Even though the company expanded its operations to other sites, the Warrnambool complex remained the administrative and production hub of the company for many years. Fletcher Jones was knighted in 1974 for his services to decentralisation and the community.
How is it significant?
Fletcher Jones Factory and Gardens are of historical, social and aesthetic significance to the State of Victoria.
Why is it significant?
Fletcher Jones Factory and Gardens are of historical and social significance because of Fletcher Jones' progressive approach to employee benefits and the firm he founded, Fletcher Jones & Staff Pty Ltd. He introduced an innovative scheme of shareholding and other progressive initiatives and services based on co-operative and consultative principles - termed the 'FJ Family' by the company. The degree of staff involvement in the company is unusual in the history of Australian business. The company's distinctive ethos is reflected in the extensive and ornamental garden established for the enjoyment of staff and local residents.
The Fletcher Jones Factory is of historical and social significance as one of the largest clothing manufacturers in Australia; its iconic Australian brand; its contribution to the 20th century manufacturing industry in Australia; and for the unusual and successful integration of surplus military structures, buildings and modernist facade in a factory setting. They reflect the resourcefulness and dynamism of Fletcher Jones in the use of war surplus structures and objects during a time of building material shortages. Throughout the complex are reflections of the post-war growth in population and in the manufacturing industry, and the Federal Government's support of decentralisation.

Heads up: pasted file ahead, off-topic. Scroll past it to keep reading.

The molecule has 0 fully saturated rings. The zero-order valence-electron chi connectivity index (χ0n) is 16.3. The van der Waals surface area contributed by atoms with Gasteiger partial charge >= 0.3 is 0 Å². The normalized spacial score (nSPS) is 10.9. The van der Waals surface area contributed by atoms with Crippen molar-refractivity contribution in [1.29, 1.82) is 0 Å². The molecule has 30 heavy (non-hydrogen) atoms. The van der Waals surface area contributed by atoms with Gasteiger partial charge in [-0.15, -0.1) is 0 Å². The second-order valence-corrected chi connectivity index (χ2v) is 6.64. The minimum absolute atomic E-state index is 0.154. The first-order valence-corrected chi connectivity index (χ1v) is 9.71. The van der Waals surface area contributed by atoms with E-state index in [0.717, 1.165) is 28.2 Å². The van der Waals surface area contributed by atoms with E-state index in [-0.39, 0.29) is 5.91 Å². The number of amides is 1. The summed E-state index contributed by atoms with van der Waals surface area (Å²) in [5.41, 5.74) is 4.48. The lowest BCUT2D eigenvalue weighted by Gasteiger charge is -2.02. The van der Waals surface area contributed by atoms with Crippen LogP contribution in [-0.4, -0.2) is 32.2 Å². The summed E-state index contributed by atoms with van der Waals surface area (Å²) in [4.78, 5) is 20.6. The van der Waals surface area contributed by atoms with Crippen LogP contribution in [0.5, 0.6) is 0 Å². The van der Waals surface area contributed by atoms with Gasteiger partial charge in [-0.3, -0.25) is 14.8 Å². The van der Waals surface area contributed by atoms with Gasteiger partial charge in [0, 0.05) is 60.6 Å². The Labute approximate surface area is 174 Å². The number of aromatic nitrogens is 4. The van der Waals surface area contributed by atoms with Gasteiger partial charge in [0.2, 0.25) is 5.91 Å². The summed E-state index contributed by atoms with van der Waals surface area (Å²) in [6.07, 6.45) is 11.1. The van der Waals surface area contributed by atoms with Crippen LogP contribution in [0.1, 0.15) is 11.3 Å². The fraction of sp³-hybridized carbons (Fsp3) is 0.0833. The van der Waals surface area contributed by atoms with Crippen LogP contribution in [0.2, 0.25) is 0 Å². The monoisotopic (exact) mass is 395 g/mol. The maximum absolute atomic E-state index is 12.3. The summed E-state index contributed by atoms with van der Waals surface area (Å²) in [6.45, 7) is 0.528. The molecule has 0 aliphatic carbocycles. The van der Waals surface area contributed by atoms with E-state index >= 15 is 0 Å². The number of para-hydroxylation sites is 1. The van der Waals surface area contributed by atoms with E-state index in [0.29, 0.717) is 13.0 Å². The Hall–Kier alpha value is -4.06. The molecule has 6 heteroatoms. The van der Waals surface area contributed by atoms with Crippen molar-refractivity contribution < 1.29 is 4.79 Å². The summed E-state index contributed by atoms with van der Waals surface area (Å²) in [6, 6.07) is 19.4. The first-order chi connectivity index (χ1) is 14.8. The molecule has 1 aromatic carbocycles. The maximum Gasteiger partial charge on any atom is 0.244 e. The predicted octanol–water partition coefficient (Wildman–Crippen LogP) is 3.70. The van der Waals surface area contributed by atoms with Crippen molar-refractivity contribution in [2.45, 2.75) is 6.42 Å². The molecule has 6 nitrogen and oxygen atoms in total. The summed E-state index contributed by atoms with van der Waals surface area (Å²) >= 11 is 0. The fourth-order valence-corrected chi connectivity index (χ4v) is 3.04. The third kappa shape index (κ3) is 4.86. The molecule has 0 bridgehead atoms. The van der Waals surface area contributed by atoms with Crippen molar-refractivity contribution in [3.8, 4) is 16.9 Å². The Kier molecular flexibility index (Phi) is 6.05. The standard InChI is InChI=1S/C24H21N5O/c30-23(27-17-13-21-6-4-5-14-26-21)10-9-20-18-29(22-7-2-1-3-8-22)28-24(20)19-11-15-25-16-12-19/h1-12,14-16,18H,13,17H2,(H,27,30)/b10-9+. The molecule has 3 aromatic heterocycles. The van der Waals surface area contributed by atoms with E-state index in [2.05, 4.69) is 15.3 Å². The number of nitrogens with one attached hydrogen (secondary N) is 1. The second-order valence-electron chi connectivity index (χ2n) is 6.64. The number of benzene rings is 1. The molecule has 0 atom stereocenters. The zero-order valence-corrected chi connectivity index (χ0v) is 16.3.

The 1967 water tower is of social significance as a distinctive and visible feature, the design of which transforms a structure performing a utilitarian function into a structure of landmark prominence. The tower represents a clever use of a restricted site which did not allow for a traditional four-legged base.
The Gardens are of aesthetic significance as a rare and outstanding example of a mid-twentieth century ornamental garden created in an industrial setting. The manicured lawns complement the sculptures, landscape structures, water features, rockeries, pergolas, urns, 'Monier' seats, flower baskets and beds with colourful and intricate displays of annual bedding plants. The planting features contrasting forms, foliage and colour with the use of uncommon vegetation such as Kentia Palms, strap leaves and weeping plants. Other distinctive features are the plants which are clipped into hedges, squares and balls. The planting was intricate and colourful, and maintained to the highest horticultural standards where neatness and control ruled. This style became a model for many small, post-war suburban gardens.